point/counterpoint: shared services or consolidating – the clarion-ledger
The Clarion-Ledger invited state Sen. Gray Tollison, chairman of the Senate Education Committee, R-Oxford, and state Rep. Ed Blackmon, D-Canton, to provide their thoughts on this week’s Point/Counterpoint question.
This is not something new to the Legislature. There were bills introduced in the 2012 session, and Gov. Barbour actually proposed using shared services in schools. I think it is a matter of implementation where different processes work better for different areas in the state. The Legislature, we’ve been successful in eliminating eight school districts across the state by looking at those districts with low tax bases, low student populations and low performances. And the Legislature will continue to look at those and also look as shared services among other school districts.
From my standpoint, this is an issue about governance at the local level. Shared services can be beneficial to local districts, and it’s up to elected officials to find these services the districts can mutually benefit from, looking at an administrative point of operations, facilities and operations. Those kinds of things can be evaluated to see if they are beneficial for all and then come to an arrangement. But I think that it should be decided only on the local level. If that happens, I’m certainly for shared services.
The goal is to eliminate administrative costs and the duplication of services so that the money can be put into the classrooms. In this state, we have limited resources so we need to be smart with the money we have available for education. In some cases, administrative consolidation works because the school district has a very small tax base. It just makes sense if it’s next to another district in the county with a higher tax base, to consolidate. The goal is to be able to put more resources in the classroom by being as efficient as possible on administrative level.
It would be very different for the state to start dictating what will be shared because that then takes you into the realm of consolidation which is a major concern across districts in the state, particularly the one I represent. When the state looks at that overall picture, it tends to do so from an assets standpoint with a total disregard of the culture of those communities and development of those districts. I don’t think it’s workable with the state running it. The leaders on the local level are the best ones to be able to determine what will best serve a community.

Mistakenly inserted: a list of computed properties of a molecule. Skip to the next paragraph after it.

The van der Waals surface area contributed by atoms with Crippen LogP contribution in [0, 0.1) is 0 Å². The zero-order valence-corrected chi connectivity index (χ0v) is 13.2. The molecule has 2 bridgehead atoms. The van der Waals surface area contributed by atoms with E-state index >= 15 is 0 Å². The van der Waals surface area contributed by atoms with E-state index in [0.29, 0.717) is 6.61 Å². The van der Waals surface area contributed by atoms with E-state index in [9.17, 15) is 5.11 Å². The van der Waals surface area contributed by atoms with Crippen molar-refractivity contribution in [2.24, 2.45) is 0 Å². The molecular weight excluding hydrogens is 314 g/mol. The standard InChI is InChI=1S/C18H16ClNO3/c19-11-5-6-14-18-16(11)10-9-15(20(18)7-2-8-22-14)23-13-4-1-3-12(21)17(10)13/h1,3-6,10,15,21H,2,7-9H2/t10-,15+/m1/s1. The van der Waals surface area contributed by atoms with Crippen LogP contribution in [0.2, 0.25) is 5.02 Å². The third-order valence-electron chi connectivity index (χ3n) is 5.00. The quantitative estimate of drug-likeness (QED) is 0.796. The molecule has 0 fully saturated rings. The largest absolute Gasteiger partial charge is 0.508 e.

I think NASA is model on the federal government level with using shared services. That agency is taking the money they have and being efficient. Certainly if a federal agency can do that, it can be done on the state level. It’s about having cooperation and getting people to embrace it. Washington County has four different school districts. I don’t know if they need four, but if they do, why don’t they use shared services for textbooks or transportation. In some places facing declines in student population and tax base, it makes sense to have a larger tax base to support the schools. This is about what works best for each community. It needs to be addressed, and the Legislature can encourage one of those two options and reduce administrative costs.
From a historical standpoint, look at the occasions when the issue of consolidating our historically black colleges and universities with the majority white schools were discussed by the Legislature. You can talk about consolidating services and they sound very good, but without considering the impact of those decisions, ones not being made on the local level, then you run into major drawback from the local community, to such an extent that the lawmakers ran away from that proposal. These are communities whose interests we are sworn to look after and protect. One program where I may think sharing services and saving money may be what’s best could be the program many in the community believe is vital and remain as it is. To not take that into account is a problem.